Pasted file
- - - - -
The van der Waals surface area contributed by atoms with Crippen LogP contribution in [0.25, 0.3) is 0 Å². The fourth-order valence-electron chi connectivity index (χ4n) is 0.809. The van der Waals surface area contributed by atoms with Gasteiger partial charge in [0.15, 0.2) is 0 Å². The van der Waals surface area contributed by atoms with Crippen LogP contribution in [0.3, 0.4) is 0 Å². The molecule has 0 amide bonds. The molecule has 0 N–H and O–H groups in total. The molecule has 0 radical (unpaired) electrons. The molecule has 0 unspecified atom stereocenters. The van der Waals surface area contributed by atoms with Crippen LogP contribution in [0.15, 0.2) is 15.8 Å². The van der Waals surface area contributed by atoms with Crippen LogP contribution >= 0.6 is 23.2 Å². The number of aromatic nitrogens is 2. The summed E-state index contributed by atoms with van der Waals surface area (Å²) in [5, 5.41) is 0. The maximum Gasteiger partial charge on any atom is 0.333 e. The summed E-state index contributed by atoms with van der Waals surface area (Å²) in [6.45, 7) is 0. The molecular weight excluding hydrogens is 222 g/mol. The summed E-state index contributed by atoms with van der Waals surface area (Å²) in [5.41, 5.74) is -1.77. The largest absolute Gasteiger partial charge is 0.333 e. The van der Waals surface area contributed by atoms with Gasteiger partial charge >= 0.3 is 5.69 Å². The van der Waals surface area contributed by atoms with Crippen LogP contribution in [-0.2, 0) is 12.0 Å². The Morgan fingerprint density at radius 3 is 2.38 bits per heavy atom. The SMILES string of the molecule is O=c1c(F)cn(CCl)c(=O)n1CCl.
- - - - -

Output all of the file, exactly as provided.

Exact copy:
The van der Waals surface area contributed by atoms with Crippen LogP contribution in [0.25, 0.3) is 0 Å². The fourth-order valence-electron chi connectivity index (χ4n) is 0.809. The van der Waals surface area contributed by atoms with Gasteiger partial charge in [0.15, 0.2) is 0 Å². The van der Waals surface area contributed by atoms with Crippen LogP contribution in [0.3, 0.4) is 0 Å². The molecule has 0 amide bonds. The molecule has 0 N–H and O–H groups in total. The molecule has 0 radical (unpaired) electrons. The molecule has 0 unspecified atom stereocenters. The van der Waals surface area contributed by atoms with Crippen LogP contribution in [0.15, 0.2) is 15.8 Å². The van der Waals surface area contributed by atoms with Crippen LogP contribution >= 0.6 is 23.2 Å². The number of aromatic nitrogens is 2. The summed E-state index contributed by atoms with van der Waals surface area (Å²) in [5, 5.41) is 0. The maximum Gasteiger partial charge on any atom is 0.333 e. The summed E-state index contributed by atoms with van der Waals surface area (Å²) in [6.45, 7) is 0. The molecular weight excluding hydrogens is 222 g/mol. The summed E-state index contributed by atoms with van der Waals surface area (Å²) in [5.41, 5.74) is -1.77. The largest absolute Gasteiger partial charge is 0.333 e. The van der Waals surface area contributed by atoms with Gasteiger partial charge >= 0.3 is 5.69 Å². The van der Waals surface area contributed by atoms with Crippen LogP contribution in [-0.2, 0) is 12.0 Å². The Morgan fingerprint density at radius 3 is 2.38 bits per heavy atom. The SMILES string of the molecule is O=c1c(F)cn(CCl)c(=O)n1CCl.